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Are we prepared to say “enough is enough” yet?

Thoughts on value Talks that inspire Books we love

The idea that we could just “add and stir” women into public life and change the world has been naïve. Not only has this not disrupted the values of the public world and what leadership should look like in politics, business, law or even education, but it has devalued the private sphere of human intimacy and care.

Dr Elizabeth Debold

Speaking on BBC’s Newsnight journalist Tina Brown described the Harvey Weinstein affair as a “purifying moment”. Women are saying “Enough. Forget influence, we want power” Brown said.

Speaking to a group of women graduates of Stanford Business School in 2012, global activist and philanthropist Lynne Twist used the same words – “purifying moment” – to describe the world in the aftermath of the Financial Crisis.

Whether we face another financial crisis is a topic of debate – almost anything is possible said Martin Lowy writing for The Financial Times in June. The essential regulatory system that failed on Black Monday in 1987 and even more spectacularly in 2008 is still in place argue the authors of How Big is the Risk of Another Black Monday Equities Crash, published last week.

“The capital markets provide a vital role channelling investment into the economy to help drive growth and prosperity” but “little has changed” in the last decade suggests a recent report by think tank New Financial. This is despite the thirty new agencies set up in the EU and US alone, overseeing new supervision and regulatory frameworks. Regulator’s budgets are up 30% and headcount is up 40%.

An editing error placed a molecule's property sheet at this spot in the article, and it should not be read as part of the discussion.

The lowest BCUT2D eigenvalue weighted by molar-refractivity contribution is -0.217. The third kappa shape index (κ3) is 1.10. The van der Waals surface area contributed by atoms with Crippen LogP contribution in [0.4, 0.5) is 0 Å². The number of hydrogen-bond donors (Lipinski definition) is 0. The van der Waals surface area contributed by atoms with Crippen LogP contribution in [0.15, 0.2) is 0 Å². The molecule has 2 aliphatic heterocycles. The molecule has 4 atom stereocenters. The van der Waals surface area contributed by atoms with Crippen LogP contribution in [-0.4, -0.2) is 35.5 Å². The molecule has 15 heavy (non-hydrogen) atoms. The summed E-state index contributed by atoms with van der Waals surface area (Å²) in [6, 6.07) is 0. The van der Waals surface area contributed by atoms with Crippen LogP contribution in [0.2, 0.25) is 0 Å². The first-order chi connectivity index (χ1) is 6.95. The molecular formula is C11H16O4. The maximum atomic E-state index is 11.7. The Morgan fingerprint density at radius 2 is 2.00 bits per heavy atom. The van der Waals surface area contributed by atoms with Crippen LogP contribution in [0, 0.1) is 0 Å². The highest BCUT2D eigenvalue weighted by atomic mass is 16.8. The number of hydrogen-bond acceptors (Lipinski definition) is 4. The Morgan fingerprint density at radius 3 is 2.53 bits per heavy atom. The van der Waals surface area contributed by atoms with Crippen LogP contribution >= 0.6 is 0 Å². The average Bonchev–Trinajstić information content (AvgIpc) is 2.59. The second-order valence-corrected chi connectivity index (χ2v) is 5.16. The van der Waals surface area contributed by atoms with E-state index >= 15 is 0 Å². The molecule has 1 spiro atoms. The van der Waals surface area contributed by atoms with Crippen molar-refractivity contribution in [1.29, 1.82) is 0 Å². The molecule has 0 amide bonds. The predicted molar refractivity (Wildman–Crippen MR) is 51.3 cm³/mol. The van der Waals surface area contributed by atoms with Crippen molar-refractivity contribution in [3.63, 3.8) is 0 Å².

Some things have changed: alternative assets (such as hedge funds, private equity and venture capital) have flourished; assets under management have grown in real terms of between 70% and 110%. 2016 was one of the worst years for hedge funds performance – a “year to ridicule” noted Bloomberg, with returns only bolstered at the year end by  the surprise election of Donald Trump.  Every cloud….

Virtually all hedge funds emphasise returns over the short term, to some extent. The universe also includes many activists who will push the board for change to ensure their investment pays off, stating that they are speaking for all shareholders. Some academics praise activists: “attacks by activists should encouraged not restrained” states one Harvard Law School professor.

Whether the numbers suggest that shareholders are “winning” as result of activist’s “leadership” is not really the point. The professor’s ratios will not capture whether the activist’s interventions destroyed a community or were bad for society in the long run. It’s a zero sum game.

The short-sighted approach to capitalism is facing an endgame and our future lies in human hands, suggests tech pioneer Tim O’Reilly. Generosity is what will create prosperity and it’s time to put consumers ahead of shareholders, O’Reilly argues in his book WTF: What’s the Future and Why It’s Up to Us.

Tim O’Reilly is, according to Alphabet’s Executive Chairman Eric Schmidt ‘a man who can really can make a whole industry happen,”, so what he has to say about technology, humans and society is probably worth paying attention to. The core of the book, is a call to action to lift our poverty of imagination and ask technology to do more: yes, it can make things more efficient, and jobs might be lost as a result, but technology can also help us realise our dreams. The role of the entrepreneur O’Reilly suggests, in an interview with The Guardian, is to find the things that were previously impossible: